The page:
You pick the flavor, I’ll place the order and have them sent straight to your door or P.O. Box. I strongly recommend the salted caramel, but no pressure. Make sure you leave a valid email with your comment so I can get in touch with you!
Are you ready to get started? Let’s begin with a cast-on commonly used by toe-up sock knitters. It’s not Judy’s Magic Cast-On. While this one was really clever and looked good, it took me way too long to ‘get’. Completely worth it if I planned to make several pairs of toe-up socks, but not for this project. I got the Figure 8 on the first try so that’s what we’re testing.
Test Piece One: Figure 8 Cast-On on DPNs
Grab yourself a couple double pointed needles and hold them side-by-side in your left hand. I found it helpful to tie the tail of the yarn to one needle to give you an anchor to start with. If you choose to do this, count that as one of your stitches.
Pretend that is tied to just one needle.
Begin to wind your yarn around the two needles in a Figure 8.
Wrap up around the top needle…
…between the needles and down around the bottom one.
Keep going until you have 10 loops around each needle. If you spread out the stitches, they should alternate like footprints.
Check to make sure that the yarn is wrapped back and forth between the needles.
Grab another double pointed needle and knit all the stitches on Needle 1. Note: One of these needles will have the stitches on ‘backwards.’ When you identify that needle, just be sure to knit those stitches through the back loop. I haven’t done enough research to figure out if this is the second needle every time or if it depends on which needle you start with. If you’ve got some insight, please share?
My first needle was right.
Knit the stitches on Needle 2.
These were backwards for me.
I found that dividing the stitches was easier if I knit another round with the stitches on two needles. Please tell me if your mileage varies.
Knit the first 6 stitches from Needle 1. With a fresh needle, knit the last 4 stitches from Needle 1 and continue across the gap (turn the corner) knitting the first 4 stitches from Needle 2 onto the same needle. With a fresh needle, knit the last six stitches from Needle 2. Your stitches will now be divided onto three double pointed needles as 6-8-6. Continue to work in the round as expected. Rounds begin and on the side.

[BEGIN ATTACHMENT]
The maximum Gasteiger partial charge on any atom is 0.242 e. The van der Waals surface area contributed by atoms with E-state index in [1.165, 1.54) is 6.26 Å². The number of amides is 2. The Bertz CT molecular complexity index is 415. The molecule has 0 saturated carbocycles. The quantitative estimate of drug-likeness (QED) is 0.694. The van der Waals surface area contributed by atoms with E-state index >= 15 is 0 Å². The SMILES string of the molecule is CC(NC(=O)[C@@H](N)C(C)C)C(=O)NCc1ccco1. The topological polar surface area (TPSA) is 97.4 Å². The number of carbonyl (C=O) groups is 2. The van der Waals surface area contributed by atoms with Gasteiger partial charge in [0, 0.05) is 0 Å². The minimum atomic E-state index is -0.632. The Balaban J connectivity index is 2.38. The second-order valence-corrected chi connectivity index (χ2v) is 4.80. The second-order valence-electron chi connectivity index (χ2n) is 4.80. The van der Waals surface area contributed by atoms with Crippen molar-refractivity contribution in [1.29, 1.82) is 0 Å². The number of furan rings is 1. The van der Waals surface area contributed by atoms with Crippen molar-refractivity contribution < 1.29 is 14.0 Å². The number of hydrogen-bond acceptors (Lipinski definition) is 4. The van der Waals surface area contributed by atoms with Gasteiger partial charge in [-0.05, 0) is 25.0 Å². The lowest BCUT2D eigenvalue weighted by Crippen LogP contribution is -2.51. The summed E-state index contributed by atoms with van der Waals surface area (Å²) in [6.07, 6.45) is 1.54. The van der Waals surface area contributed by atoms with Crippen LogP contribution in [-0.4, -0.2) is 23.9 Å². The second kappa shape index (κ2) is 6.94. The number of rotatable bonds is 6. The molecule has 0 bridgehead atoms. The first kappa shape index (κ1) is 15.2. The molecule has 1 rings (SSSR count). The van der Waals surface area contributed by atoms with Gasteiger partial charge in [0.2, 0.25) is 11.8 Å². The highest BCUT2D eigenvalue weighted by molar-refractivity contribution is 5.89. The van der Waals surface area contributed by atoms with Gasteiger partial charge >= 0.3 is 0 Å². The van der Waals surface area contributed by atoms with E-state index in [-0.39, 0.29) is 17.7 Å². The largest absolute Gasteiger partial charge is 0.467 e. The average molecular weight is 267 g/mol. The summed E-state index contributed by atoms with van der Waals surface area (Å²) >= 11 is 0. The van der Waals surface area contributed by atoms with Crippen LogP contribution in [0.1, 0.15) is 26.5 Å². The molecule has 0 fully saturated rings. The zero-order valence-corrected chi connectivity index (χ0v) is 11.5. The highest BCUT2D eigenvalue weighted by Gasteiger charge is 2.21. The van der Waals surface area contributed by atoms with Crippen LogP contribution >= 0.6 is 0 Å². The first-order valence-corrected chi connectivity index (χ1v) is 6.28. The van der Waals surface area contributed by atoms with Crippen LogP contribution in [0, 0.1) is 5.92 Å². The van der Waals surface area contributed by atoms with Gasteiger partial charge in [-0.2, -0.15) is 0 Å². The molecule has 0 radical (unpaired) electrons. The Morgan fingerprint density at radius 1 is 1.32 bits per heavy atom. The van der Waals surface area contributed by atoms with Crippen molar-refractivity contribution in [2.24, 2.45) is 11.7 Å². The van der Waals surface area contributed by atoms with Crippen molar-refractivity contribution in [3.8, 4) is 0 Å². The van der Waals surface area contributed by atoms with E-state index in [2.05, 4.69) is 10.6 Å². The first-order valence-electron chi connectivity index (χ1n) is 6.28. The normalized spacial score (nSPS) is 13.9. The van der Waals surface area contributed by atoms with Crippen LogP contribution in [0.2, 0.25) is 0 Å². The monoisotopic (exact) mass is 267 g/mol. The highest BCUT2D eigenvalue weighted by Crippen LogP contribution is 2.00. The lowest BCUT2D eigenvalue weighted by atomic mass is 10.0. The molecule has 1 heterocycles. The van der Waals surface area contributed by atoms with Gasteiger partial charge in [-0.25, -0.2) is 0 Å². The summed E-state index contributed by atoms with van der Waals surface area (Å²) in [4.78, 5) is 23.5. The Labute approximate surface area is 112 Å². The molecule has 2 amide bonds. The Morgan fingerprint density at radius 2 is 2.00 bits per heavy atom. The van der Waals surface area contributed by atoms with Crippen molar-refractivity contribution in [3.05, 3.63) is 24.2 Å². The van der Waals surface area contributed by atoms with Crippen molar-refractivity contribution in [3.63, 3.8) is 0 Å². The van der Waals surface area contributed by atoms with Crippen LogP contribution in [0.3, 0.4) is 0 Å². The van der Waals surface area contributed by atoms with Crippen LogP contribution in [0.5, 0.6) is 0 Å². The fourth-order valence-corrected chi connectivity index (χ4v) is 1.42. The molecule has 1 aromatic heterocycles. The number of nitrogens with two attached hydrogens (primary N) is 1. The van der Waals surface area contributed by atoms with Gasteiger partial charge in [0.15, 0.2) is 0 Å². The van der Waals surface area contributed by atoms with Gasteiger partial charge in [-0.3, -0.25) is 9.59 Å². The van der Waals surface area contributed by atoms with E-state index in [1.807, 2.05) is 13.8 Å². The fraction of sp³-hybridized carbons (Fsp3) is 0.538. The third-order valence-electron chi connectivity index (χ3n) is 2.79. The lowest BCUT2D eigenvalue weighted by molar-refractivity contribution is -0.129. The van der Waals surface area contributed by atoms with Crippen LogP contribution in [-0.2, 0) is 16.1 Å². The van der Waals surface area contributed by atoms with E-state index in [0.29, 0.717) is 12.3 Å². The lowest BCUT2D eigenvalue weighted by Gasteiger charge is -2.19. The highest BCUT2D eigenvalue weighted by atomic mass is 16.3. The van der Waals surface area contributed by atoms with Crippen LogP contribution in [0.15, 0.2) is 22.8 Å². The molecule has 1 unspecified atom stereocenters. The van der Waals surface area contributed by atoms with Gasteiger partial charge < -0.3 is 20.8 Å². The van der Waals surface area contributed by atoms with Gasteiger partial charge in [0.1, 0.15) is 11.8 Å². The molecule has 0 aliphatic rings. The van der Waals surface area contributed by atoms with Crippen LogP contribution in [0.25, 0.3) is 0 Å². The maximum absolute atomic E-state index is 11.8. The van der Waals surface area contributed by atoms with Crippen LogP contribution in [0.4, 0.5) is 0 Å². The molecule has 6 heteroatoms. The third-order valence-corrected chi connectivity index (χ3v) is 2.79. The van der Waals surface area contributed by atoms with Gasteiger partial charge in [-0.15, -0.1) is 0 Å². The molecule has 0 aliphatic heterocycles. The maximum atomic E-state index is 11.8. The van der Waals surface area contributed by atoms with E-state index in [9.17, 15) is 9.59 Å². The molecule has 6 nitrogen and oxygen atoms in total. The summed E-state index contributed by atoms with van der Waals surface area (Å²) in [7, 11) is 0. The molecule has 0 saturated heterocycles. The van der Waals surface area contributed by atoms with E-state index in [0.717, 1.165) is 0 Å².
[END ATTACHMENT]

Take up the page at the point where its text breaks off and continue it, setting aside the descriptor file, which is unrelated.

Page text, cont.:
Really blurry, but you can see how the flat end looks.
To finish the sample piece, knit 4 rounds evenly. Break the yarn and run the tail through the live stitches so they don’t unravel. There is no need to draw them up or secure the tail.
Test Piece Two: Emily’s Favorite Trick for a Flat Bottom
Using two double pointed needles as straight needles, cast on 20 stitches.
With me so far?
Next: *K1, S1 repeat from * to end of row.
Repeat this row seven more times.
Looks like it is wrong side out? That’s because it is wrong side out.
Now be brave. Take your piece.
Pull out the needle. Don’t panic. You’ve created a little pocket with all that slipping and knitting. Gently pull the sides apart to open it up.
If you’ve done it right, it will open right up.
Now carefully slide one double pointed needle through the 10 stitches on the top edge of the pocket.
Just scoop them all back up.
And then do the same thing with another double pointed needle and the 10 stitches opposite row.
You’ll feel better once all the stitches are back on the needles.
Now flip the piece inside out so that the smooth side of the stockinette is on the outside.
To divide the stitches onto three DPNs: Knit six stitches. With a fresh needle, knit the last 4 stitches from Needle 1 and continue across the gap (turn the corner) knitting the first 4 stitches from Needle 2 onto the same needle. With a fresh needle, knit the last six stitches from Needle 2. Your stitches will now be divided onto three double pointed needles as 6-8-6. Continue to work in the round as expected. Rounds begin and on the side.
There you go!
It is very likely that your gauge will change from the *K1, S1* portion of the knitting to when you switch to stockinette in the round. That is just fine for my purposes and might be preferable! To finish the sample piece, knit 1 round evenly. Break the yarn and run the tail through the live stitches so they don’t unravel. There is no need to draw them up or secure the tail.
You’re all finished! I’ll leave comments on this post open through Friday evening. If you’ve got free time like I’ve got free time, it will take you that long to get around to it.
Thanks very much for your time and patience!
WAIT! Beth suggested the Middle Eastern Cast-On! It’s easy peasy and the stitches aren’t ever backwards! If you’ve got another minute, would you go take a look?
The cast on contest post is taking a really long time to write. Have a look at my vegetables while you wait. And the uncut grass.
The tomatoes, peppers and squash are my picks. The corn is Ellie’s.*
The welded wire fencing is an Armadillo Invasion Preventative Measure. He’s dug up all the zucchini once already.
*It’s worth mentioning that Ellie does not eat corn.